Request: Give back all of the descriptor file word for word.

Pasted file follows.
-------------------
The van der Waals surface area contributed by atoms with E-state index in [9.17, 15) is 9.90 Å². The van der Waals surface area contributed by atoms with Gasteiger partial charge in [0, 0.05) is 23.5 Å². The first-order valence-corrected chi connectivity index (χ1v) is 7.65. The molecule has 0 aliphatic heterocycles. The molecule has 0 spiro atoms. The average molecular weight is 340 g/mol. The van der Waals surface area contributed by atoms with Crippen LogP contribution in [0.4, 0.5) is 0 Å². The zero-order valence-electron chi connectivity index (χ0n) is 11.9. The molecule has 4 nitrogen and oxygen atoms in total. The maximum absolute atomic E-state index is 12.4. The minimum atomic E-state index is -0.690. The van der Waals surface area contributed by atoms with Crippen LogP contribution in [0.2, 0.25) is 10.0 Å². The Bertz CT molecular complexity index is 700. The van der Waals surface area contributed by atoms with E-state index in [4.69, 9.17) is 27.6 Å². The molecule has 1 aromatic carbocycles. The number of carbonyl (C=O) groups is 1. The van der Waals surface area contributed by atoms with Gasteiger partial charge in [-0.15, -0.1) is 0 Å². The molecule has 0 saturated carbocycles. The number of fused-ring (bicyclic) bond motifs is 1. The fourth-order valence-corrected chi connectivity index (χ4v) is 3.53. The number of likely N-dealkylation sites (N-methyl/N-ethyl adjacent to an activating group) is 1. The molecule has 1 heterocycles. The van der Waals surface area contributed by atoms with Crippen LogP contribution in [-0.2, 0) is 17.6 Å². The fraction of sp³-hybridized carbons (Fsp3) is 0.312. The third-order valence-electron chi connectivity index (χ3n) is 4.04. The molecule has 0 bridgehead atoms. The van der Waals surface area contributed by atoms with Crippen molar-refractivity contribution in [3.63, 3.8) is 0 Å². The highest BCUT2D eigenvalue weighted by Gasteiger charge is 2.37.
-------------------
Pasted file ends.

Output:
The van der Waals surface area contributed by atoms with E-state index in [9.17, 15) is 9.90 Å². The van der Waals surface area contributed by atoms with Gasteiger partial charge in [0, 0.05) is 23.5 Å². The first-order valence-corrected chi connectivity index (χ1v) is 7.65. The molecule has 0 aliphatic heterocycles. The molecule has 0 spiro atoms. The average molecular weight is 340 g/mol. The van der Waals surface area contributed by atoms with Crippen LogP contribution in [0.4, 0.5) is 0 Å². The zero-order valence-electron chi connectivity index (χ0n) is 11.9. The molecule has 4 nitrogen and oxygen atoms in total. The maximum absolute atomic E-state index is 12.4. The minimum atomic E-state index is -0.690. The van der Waals surface area contributed by atoms with Crippen LogP contribution in [0.2, 0.25) is 10.0 Å². The Bertz CT molecular complexity index is 700. The van der Waals surface area contributed by atoms with E-state index in [4.69, 9.17) is 27.6 Å². The molecule has 1 aromatic carbocycles. The number of carbonyl (C=O) groups is 1. The van der Waals surface area contributed by atoms with Gasteiger partial charge in [-0.15, -0.1) is 0 Å². The molecule has 0 saturated carbocycles. The number of fused-ring (bicyclic) bond motifs is 1. The fourth-order valence-corrected chi connectivity index (χ4v) is 3.53. The number of likely N-dealkylation sites (N-methyl/N-ethyl adjacent to an activating group) is 1. The molecule has 1 heterocycles. The van der Waals surface area contributed by atoms with Crippen LogP contribution in [-0.2, 0) is 17.6 Å². The fraction of sp³-hybridized carbons (Fsp3) is 0.312. The third-order valence-electron chi connectivity index (χ3n) is 4.04. The molecule has 0 bridgehead atoms. The van der Waals surface area contributed by atoms with Crippen molar-refractivity contribution in [3.63, 3.8) is 0 Å². The highest BCUT2D eigenvalue weighted by Gasteiger charge is 2.37.